lunes, 16 de abril de 2018

NASA's Exploration Campaign: Back to the Moon and on to Mars | NASA

NASA's Exploration Campaign: Back to the Moon and on to Mars | NASA

half-moon on black field

NASA's Exploration Campaign: 

Back to the Moon 

and on to Mars

“The directive I am signing today will refocus America’s space program on human exploration and discovery. It marks a first step in returning American astronauts to the Moon for the first time since 1972, for long-term exploration and use. This time, we will not only plant our flag and leave our footprints -- we will establish a foundation for an eventual mission to Mars, and perhaps someday, worlds beyond.” 
-President Donald Trump
Chart of Earth, Moon and Mars missions in NASA's Lunar Exploration Campaign
Credits: NASA
In December 2017, President Donald J. Trump gave NASA a new direction, telling the agency to work with international and commercial partners to refocus exploration efforts on the moon, with an eye to eventually going on to Mars and even beyond. As stated in Space Policy Directive-1, "The NASA Administrator shall, 'Lead an innovative and sustainable program of exploration with commercial and international partners to enable human expansion across the solar system and to bring back to Earth new knowledge and opportunities. Beginning with missions beyond low-Earth orbit, the United States will lead the return of humans to the Moon for long-term exploration and utilization, followed by human missions to Mars and other destinations.' ”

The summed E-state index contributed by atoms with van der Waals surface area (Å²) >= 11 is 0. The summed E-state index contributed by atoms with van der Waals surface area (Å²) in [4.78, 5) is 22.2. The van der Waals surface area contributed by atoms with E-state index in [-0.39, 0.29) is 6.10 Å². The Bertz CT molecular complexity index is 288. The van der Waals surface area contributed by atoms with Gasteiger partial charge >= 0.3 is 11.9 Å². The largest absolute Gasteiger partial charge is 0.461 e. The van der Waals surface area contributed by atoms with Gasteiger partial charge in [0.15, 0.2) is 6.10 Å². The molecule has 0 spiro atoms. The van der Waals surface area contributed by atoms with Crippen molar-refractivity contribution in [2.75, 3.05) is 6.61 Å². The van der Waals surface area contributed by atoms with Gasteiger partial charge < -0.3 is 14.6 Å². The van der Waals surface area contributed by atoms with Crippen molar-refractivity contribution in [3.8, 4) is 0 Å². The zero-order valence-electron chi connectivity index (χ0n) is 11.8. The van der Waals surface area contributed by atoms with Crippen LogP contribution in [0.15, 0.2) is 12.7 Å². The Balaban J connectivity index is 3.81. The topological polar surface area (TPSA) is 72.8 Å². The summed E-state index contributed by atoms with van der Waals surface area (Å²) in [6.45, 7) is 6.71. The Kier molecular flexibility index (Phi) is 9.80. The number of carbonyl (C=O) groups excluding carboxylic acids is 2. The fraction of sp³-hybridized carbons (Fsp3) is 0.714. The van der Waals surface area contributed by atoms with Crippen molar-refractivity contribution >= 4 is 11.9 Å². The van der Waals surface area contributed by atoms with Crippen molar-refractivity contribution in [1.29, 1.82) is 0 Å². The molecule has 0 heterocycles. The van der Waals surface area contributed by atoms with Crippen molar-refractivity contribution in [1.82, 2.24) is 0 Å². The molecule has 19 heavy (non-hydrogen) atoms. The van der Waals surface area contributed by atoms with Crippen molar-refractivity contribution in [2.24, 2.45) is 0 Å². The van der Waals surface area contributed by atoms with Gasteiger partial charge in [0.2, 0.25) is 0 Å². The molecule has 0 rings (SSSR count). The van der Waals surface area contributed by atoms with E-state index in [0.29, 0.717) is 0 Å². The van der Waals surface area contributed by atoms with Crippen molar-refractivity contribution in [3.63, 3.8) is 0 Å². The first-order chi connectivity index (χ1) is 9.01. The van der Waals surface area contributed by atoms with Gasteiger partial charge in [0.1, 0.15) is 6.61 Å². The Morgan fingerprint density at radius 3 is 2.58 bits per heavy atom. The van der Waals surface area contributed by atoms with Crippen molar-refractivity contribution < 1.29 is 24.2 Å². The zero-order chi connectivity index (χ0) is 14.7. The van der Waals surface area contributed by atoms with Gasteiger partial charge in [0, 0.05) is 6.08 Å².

The Exploration Campaign is a national and agency effort focused on three core domains: low Earth orbit; lunar orbit and surface; and Mars and other deep space objectives. The campaign has four strategic goals:
  • Transition U.S. human spaceflight in low-Earth orbit to commercial operations, which support NASA and the needs of an emerging private sector market. 
  • Extend long-duration U.S. human spaceflight operations to lunar orbit.
  • Enable long-term robotic exploration of the Moon.
  • Enable human exploration of the Moon as preparation for human missions to Mars and deeper into the solar system.
Table of Notional Launches in NASA's Exploration Campaign
Credits: NASA
Each focus area has a set of objectives:
Low-Earth orbit objectives:
  • End direct support to ISS by 2025 while stimulating commercial industry to develop capabilities NASA and private sector can utilize and meet NASA’s exploration risk mitigation and science requirements.
  • Starting in 2018, increase the breadth and depth of commercial and international LEO activities. Specifically:
    • Offer to expand the International Space Station partnerships to new nations, including new international astronaut visits.
    • Based on inputs from current ISS partners, commercial, stakeholders to shape the plan for the transition of LEO activities from direct government funding to a commercial basis on independent commercial platforms or a non-NASA operating model for some form of the ISS by 2025.
    • Expand public-private partnerships to develop and demonstrate technologies and capabilities to enable new commercial space products and services.
Lunar orbit and surface objective:
  • Establish a long-term presence in the vicinity of and on the Moon, realizing science and human exploration advancement, while also enabling other National and commercial goals.
Lunar orbit objectives:
  • Conduct the uncrewed SLS/Orion first flight in 2020 to the lunar vicinity.
  • Conduct a crewed flight sending Americans around the Moon in 2023.
  • Establish a human tended lunar orbiting platform for crews to visit from earth, to transit to and from the lunar surface, and to depart to and return from Mars.
  • Develop the Lunar Orbital Platform-Gateway that, at a minimum: